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I’ll answer Jennifer’s questions first before I reflect and respond to the two excellent videos.
In one of my sites we minister to Baby boomers and younger. Average age in 60 residents is 38 years old. The other site is 200 residents with only a few boomers and all the others older; including two ladies who will turn 105 in December. I notice that the older ones are often more interested in personal relationships with the chaplain, they love their visit. They like being hospitable and are thankful when you mention how enjoyable the visit was. Boomers may be very unused to having other than family or close friends visit them; but they can often be surprised how a visit and interacting can seem helpful to them in their circumstances. The younger clients are not hospitable, don’t want you in their room, are usually distrustful of people in general and wonder what the chaplains purpose is because it isn’t practical or beneficial to them in their world view. Some of the latter reflection needs sot take in that these younger residents are often very sick with multiple things wrong with them and even when they have a break from their degenerative disease have to deal with issues like bladder infections, bed sores, and what they see as really poor care by staff. The staff in our places are largely Philipino or East Indian who bring with them their culture, perspectives and biases.
Older residents desire to talk about themselves, their lives, jobs, holidays, kids, grandkids etc. Younger residents don’t open up much and in some cases almost seem incapable of doing so, because its just not done in their experience. Asking them questions even with great intent and desire to help often seems to them as an intrusion and they question why you would possibly want to know these things.
I am 66 and want to declare my own struggle to communicate with residents that begin with distrust and set opinions about values, morals, issues, and religion and spirituality. I have experienced really liking a number of our residents who were younger and yet always feeling I am distrusted for what I represent in their mind.
On the second question.
I have quoted the findings of articles over the years to my inter disciplinary team, colleagues and general public on the value of chaplaincy. These have become anecdotes I guess. But I have talked about how prayers helped some people get better quicker, deal with heart attacks and have less problems, how clients took fewer pain meds when visited by the chaplain, or the role of a chaplain helped nurses with fewer calls from patients who were consistently visited by the chaplain.
But I was really wide eyed and overwhelmed with the number of things the Signature group was keeping tabs on, measuring and documenting, for the purpose solely it seemed to justify chaplaincy, but also to fund it, turn it into research articles and seminars to push their brand and corporate identity.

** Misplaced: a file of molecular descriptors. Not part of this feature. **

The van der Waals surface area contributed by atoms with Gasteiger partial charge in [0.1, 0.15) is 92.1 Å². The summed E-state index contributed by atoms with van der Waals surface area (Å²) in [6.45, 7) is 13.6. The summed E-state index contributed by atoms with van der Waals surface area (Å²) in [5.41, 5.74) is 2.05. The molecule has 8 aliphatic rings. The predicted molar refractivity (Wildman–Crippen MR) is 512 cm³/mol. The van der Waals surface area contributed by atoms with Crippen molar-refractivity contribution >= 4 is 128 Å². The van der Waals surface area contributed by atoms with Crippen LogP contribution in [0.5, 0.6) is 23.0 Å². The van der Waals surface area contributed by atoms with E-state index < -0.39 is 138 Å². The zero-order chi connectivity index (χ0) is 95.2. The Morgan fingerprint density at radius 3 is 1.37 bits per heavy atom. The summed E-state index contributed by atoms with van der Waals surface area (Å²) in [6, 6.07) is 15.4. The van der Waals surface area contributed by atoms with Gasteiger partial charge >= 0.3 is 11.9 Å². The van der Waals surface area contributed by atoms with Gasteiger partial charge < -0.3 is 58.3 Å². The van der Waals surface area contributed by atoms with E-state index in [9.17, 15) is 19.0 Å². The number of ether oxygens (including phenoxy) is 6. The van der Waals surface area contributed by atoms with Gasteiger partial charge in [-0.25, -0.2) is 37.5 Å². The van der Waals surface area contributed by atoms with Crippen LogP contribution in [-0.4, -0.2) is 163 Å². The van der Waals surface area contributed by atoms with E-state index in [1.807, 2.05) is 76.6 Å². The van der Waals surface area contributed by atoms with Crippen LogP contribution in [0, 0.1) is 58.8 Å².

I kept stopping the video to be able to give myself time. I repeatedly thought to myself, “this is interesting” BUT what would it be like to be a chaplain in this system?
I also noted they had talked on several occasions about what I would call the specific protocol the chaplain was to use in response to a particular type of illness. I am sure this was in large part due to the replicability of the intervention and its improvement over time. I wondered if there was a lot of woodeness in the ressonse due to this standardization of response by the chaplain. A just say this kind of boxing in of the creativity, even though they talked a lot about how creative they were.
My response to both of these videos was surprising to me. I thought I would really like to be able to spend a week with each of them. The spiritual assessments and responses that would lead to know what the resident needed to bolster their ability to have faith, hope, joy and peace was really interesting to me and I would love to see it work in action. It really has helped me think of how the questions I ask might be brought into a tighter framework of goals: aiming at what brings the resident these four things. We have three questions at the bottom of our initial spiritual assessment. Who is important to the resident? What do they look forward to? What issue are they working on at this time? I can see the possible list of questions, when aimed at faith, hope, joy and peace being very productive with certain populatons; particularly many boomers and the older generation. I’d also like to ask younger residents questions which would elicit answers they felt comfortable sharing on these topics.
What I need to do is ask of myself is the questions too of what today would bring me deeper faith, greater hope, more joy and lasting peace.
I recorded for my own purposes the three minute section from Dr. Kuepfer when she opened up and let flow her passion about finding the answers to the questions. This was really inspiring; to hear her voice and the result of her work turn into such flowing prose. She really encapsulated the passion she feels and I resonated with it. This video I thought went really well with the articles on spiritual assessment. This course has had great materials to study and for further working with. Thank you.
The Signature video presentation was also very interesting. As I said above I would love to be able to get a chance to get fully immersed for about a week in the system and be able to learn in their presence what really all that talk means in the interpersonal relationships to the clients. I’d love to give their systems and interventions a try, just to see if I would be as wide eyed and wound up and enthused as they are. On a side note I had a fair bit of trouble understanding Joe. Whether it was skips in the video or his speech or accent, sometimes I just did not get what he said.